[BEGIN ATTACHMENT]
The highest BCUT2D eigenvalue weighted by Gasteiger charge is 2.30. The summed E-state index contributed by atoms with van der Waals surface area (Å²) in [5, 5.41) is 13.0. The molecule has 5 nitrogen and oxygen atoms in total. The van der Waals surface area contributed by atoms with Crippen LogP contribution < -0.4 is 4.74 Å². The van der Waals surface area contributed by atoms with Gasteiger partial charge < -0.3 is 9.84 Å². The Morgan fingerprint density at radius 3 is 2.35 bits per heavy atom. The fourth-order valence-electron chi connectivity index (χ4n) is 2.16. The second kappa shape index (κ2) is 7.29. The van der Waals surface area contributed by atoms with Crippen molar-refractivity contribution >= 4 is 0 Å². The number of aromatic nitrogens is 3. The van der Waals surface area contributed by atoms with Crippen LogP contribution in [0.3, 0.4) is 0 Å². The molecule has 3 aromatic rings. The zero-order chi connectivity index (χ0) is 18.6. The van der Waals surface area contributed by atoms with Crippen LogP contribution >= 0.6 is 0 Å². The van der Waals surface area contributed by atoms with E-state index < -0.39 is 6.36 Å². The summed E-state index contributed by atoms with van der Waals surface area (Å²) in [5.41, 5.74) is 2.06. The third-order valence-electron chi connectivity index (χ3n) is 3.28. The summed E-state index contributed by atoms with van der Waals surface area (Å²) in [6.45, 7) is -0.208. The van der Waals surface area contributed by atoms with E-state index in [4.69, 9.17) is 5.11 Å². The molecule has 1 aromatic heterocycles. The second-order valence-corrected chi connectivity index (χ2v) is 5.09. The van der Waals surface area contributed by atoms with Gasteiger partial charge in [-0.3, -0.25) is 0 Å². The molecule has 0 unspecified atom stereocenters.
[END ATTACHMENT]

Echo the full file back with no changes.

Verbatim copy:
The highest BCUT2D eigenvalue weighted by Gasteiger charge is 2.30. The summed E-state index contributed by atoms with van der Waals surface area (Å²) in [5, 5.41) is 13.0. The molecule has 5 nitrogen and oxygen atoms in total. The van der Waals surface area contributed by atoms with Crippen LogP contribution < -0.4 is 4.74 Å². The van der Waals surface area contributed by atoms with Gasteiger partial charge < -0.3 is 9.84 Å². The Morgan fingerprint density at radius 3 is 2.35 bits per heavy atom. The fourth-order valence-electron chi connectivity index (χ4n) is 2.16. The second kappa shape index (κ2) is 7.29. The van der Waals surface area contributed by atoms with Crippen molar-refractivity contribution >= 4 is 0 Å². The number of aromatic nitrogens is 3. The van der Waals surface area contributed by atoms with Crippen LogP contribution in [0.3, 0.4) is 0 Å². The molecule has 3 aromatic rings. The zero-order chi connectivity index (χ0) is 18.6. The van der Waals surface area contributed by atoms with Crippen LogP contribution >= 0.6 is 0 Å². The van der Waals surface area contributed by atoms with E-state index < -0.39 is 6.36 Å². The summed E-state index contributed by atoms with van der Waals surface area (Å²) in [5.41, 5.74) is 2.06. The third-order valence-electron chi connectivity index (χ3n) is 3.28. The summed E-state index contributed by atoms with van der Waals surface area (Å²) in [6.45, 7) is -0.208. The van der Waals surface area contributed by atoms with E-state index in [4.69, 9.17) is 5.11 Å². The molecule has 1 aromatic heterocycles. The second-order valence-corrected chi connectivity index (χ2v) is 5.09. The van der Waals surface area contributed by atoms with Gasteiger partial charge in [-0.3, -0.25) is 0 Å². The molecule has 0 unspecified atom stereocenters.